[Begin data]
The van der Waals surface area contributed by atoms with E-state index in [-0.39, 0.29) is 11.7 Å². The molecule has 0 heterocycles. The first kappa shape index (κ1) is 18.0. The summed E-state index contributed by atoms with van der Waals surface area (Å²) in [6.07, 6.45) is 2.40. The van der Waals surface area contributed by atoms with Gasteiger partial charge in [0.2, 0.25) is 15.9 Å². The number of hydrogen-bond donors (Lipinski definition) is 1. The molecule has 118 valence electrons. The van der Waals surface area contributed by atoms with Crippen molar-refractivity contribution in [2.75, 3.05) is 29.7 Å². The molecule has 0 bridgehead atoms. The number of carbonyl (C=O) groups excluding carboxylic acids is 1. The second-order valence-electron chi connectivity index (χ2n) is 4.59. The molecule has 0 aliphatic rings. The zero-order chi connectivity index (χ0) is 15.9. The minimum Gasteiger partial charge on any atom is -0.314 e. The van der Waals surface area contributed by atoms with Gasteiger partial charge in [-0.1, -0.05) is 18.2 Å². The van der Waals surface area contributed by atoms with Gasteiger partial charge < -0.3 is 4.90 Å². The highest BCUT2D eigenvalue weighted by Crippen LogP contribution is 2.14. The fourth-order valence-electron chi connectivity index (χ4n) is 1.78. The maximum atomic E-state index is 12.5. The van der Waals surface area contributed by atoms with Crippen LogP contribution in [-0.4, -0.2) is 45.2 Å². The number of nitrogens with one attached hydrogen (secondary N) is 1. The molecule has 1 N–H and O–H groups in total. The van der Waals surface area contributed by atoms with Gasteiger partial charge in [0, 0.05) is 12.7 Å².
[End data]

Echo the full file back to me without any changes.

The van der Waals surface area contributed by atoms with E-state index in [-0.39, 0.29) is 11.7 Å². The molecule has 0 heterocycles. The first kappa shape index (κ1) is 18.0. The summed E-state index contributed by atoms with van der Waals surface area (Å²) in [6.07, 6.45) is 2.40. The van der Waals surface area contributed by atoms with Gasteiger partial charge in [0.2, 0.25) is 15.9 Å². The number of hydrogen-bond donors (Lipinski definition) is 1. The molecule has 118 valence electrons. The van der Waals surface area contributed by atoms with Crippen molar-refractivity contribution in [2.75, 3.05) is 29.7 Å². The molecule has 0 bridgehead atoms. The number of carbonyl (C=O) groups excluding carboxylic acids is 1. The second-order valence-electron chi connectivity index (χ2n) is 4.59. The molecule has 0 aliphatic rings. The zero-order chi connectivity index (χ0) is 15.9. The minimum Gasteiger partial charge on any atom is -0.314 e. The van der Waals surface area contributed by atoms with Gasteiger partial charge in [-0.1, -0.05) is 18.2 Å². The van der Waals surface area contributed by atoms with Gasteiger partial charge < -0.3 is 4.90 Å². The highest BCUT2D eigenvalue weighted by Crippen LogP contribution is 2.14. The fourth-order valence-electron chi connectivity index (χ4n) is 1.78. The maximum atomic E-state index is 12.5. The van der Waals surface area contributed by atoms with Crippen LogP contribution in [-0.4, -0.2) is 45.2 Å². The number of nitrogens with one attached hydrogen (secondary N) is 1. The molecule has 1 N–H and O–H groups in total. The van der Waals surface area contributed by atoms with Gasteiger partial charge in [0, 0.05) is 12.7 Å².